Started in 1965 by Dan Coffman, it is the largest firm in Jacksonville that represents management in labor and employment matters and litigation. Daily Record staff writer Michele Newbern Gillis met recently with managing partner Patrick Coleman and partners Robert Riegel Jr., Timothy Strong and Heather Owen to discuss the firm.
WHO WORKS AT THE FIRM?
Patrick Coleman, William Andrews, Mike Grogan, Eric Holshouser, Mary Jarrett, Robert Riegel Jr., Michael Prendergast, Timothy Strong, Heather Owen, Jeffrey Watson and Robert Devin are partners. Allison Brody, Eugenia Donahoo, Melissa Dearing, Teresa Arington and Amy Reisinger are associates. They also have eight secretaries, two paralegals, two billing employees, an office administrator and a receptionist.
WHAT DoES THE MANAGING PARTNER DO?
“Litigate cases, counsel employers, make day-to-day business decisions to run the firm,” said Coleman. He is also responsible for the finances of the firm.
WHAT DOES THE FIRM DO?
They have 18 attorneys who focus on labor and employment matters and litigation exclusively. They also counsel employers and give seminars regarding the National Labor Relations Act, employment discrimination laws, the Florida Public Employees Relations Act, the Fair Labor Standards Act, the Occupational Safety and Health Act, civil rights laws, government contracts, wrongful discharge and various other federal and state laws and litigation which affect the employer/employee relationship.
WHAT DOES THAT ENTAIL?
“It covers just about any kind of problem an employer can have with an employee,” said Coleman. “Anything from a discrimination lawsuit, union organizing, a suit under the Wage and Hour Law or the Family Medical Leave Act,” said Coleman.
HOW DOES COUNSELING EMPLOYERS HELP?
“Very much part of what we do is educating our clients on compliance with the law. As new laws are passed, they look to us to guide them as how to comply with them. We give seminars, train supervisors and answer questions on a daily basis. A good piece of our work is dealing with in-house counsel or human resource professionals on problem situations anything from a termination to a disciplinary situation,” said Coleman.
They are building a new 20,000 square-foot building in LaVilla at 800 W. Monroe St. next to Elkins Constructors and two blocks from new Duval County Courthouse. Their current location is in Riverside, where they have been since 1973. “We are moving because we have outgrown this building,” said Coleman. “The practice is growing and we are adding a lawyer a year. We thought they were going to put the new Duval County Courthouse somewhere in that part of the city and it would be helpful to be close to it. We wanted to be close to the federal courthouse [United States Courthouse at Jacksonville] and it was just good fortune that they put the Duval County Courthouse between the federal courthouse and our new location.”
WHO DO YOU REPRESENT?
“Someone with three or four employees up to Fortune 500 companies and everything in between,” said Coleman. Clients include Blue Cross and Blue Shield, Schering, Winn-Dixie, Modis, Dillards and Citibank. “We represent local companies that are small employers in Jacksonville, local branches of national companies, regional companies and national clients,” said Strong.
WHERE DO YOU PRACTICE?
“We try cases in front of state and federal courts and administrative agencies,” said Riegel. “It’s a very broad practice in terms of where we litigate.” Geographically, they handle cases from Maine to California.
WHY DEFEND MANAGERS?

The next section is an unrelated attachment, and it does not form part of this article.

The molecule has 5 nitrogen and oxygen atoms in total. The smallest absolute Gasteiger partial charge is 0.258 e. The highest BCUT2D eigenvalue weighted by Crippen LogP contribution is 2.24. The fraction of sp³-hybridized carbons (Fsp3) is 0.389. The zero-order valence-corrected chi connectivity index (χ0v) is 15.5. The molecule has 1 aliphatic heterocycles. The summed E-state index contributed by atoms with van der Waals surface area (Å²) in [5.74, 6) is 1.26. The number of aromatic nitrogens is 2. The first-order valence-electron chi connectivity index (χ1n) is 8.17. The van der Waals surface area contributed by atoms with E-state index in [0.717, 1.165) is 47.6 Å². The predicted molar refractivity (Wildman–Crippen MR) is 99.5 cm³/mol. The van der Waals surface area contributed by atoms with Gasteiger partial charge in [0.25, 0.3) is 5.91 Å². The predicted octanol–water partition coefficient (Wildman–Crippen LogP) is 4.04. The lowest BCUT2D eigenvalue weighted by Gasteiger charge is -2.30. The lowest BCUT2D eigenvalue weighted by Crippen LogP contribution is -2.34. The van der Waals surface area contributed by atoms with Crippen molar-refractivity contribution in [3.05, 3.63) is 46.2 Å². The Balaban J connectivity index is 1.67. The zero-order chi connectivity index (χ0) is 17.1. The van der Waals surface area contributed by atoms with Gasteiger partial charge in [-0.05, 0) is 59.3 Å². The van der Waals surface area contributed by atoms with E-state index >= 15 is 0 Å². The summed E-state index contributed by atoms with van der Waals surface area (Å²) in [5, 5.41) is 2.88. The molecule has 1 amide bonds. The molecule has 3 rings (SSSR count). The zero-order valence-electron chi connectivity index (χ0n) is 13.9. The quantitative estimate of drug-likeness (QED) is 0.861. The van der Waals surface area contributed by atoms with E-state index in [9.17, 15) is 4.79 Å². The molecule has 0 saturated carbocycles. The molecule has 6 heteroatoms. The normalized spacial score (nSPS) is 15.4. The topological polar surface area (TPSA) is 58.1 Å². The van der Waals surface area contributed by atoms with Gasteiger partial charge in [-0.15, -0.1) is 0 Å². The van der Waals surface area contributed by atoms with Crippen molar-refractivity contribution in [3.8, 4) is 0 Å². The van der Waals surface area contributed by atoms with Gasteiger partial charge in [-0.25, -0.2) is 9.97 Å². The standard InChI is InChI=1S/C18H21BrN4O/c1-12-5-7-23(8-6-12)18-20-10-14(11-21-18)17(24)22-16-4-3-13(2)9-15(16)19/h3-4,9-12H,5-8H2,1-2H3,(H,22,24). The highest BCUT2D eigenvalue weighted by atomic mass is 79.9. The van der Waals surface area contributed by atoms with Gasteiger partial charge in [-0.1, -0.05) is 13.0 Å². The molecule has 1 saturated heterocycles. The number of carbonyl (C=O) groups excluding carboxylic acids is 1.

“It probably goes back to before the Civil Rights Act when labor lawyers were pretty much on the side of unions or on the side of management,” said Coleman. “We evolved as a management law firm.”
HOW CAN THIS HELP OTHER EMPLOYEES?
“When we counsel our clients on what is the right thing to do, it often ends up being beneficial for not only an employee who thinks they are having a problem, but if that employee is a problem employee, it helps the other employees who have to deal with that employee as well,” said Owen. “Most employers want to treat their employees fairly. They want to do the right thing, but a lot of times the right thing isn’t what the law says they can do.”
WHAT DOES YOUR FIRM OFFER CLIENTS?
“One of the main reasons clients come to this law firm is our depth,” said Coleman. “We have so many experienced lawyers that if you call and Robert Riegel is out of the city, you can get another attorney instead. We have a minimum of two lawyers assigned to every litigation case. We all do the same thing and we have the benefit of everyone else’s collective experiences here.”
“When it comes to employment law, we cover it all,” said Riegel.
WHERE DO YOU GET YOUR ATTORNEYS?
“We have only had one lateral lawyer, ever. We train all of our lawyers right out of law school,” said Coleman.
All of the lawyers are members of the Jacksonville Bar Association. One of the partners, Mike Prendergast, is a past president of the JBA. “We encourage our lawyers to be very busy in the labor and employment section of The Florida Bar and we’ve had various people on the executive committee,” said Coleman.
WHAT MAKES YOUR FIRM UNIQUE?
“Not only do we all do the same thing, but we all enjoy what we do and enjoy working with each other,” said Strong. “It’s a very collegial atmosphere in the office. Things get stressful, but there isn’t any artificial stress. We all legitimately enjoy working together.”
“Our work really is interesting work,” said Coleman. “Every time the phone rings you hear about some new situation involving an employee in the work place. Just when you think you’ve heard it all, the phone rings again and you hear something you’ve never heard of before.”
“We do it all,” said Riegel. “We are very much involved in many charitable boards. Typically when one of our attorneys goes on a board, they work hard and work into leadership positions.”
— by Michele Newbern-Gillis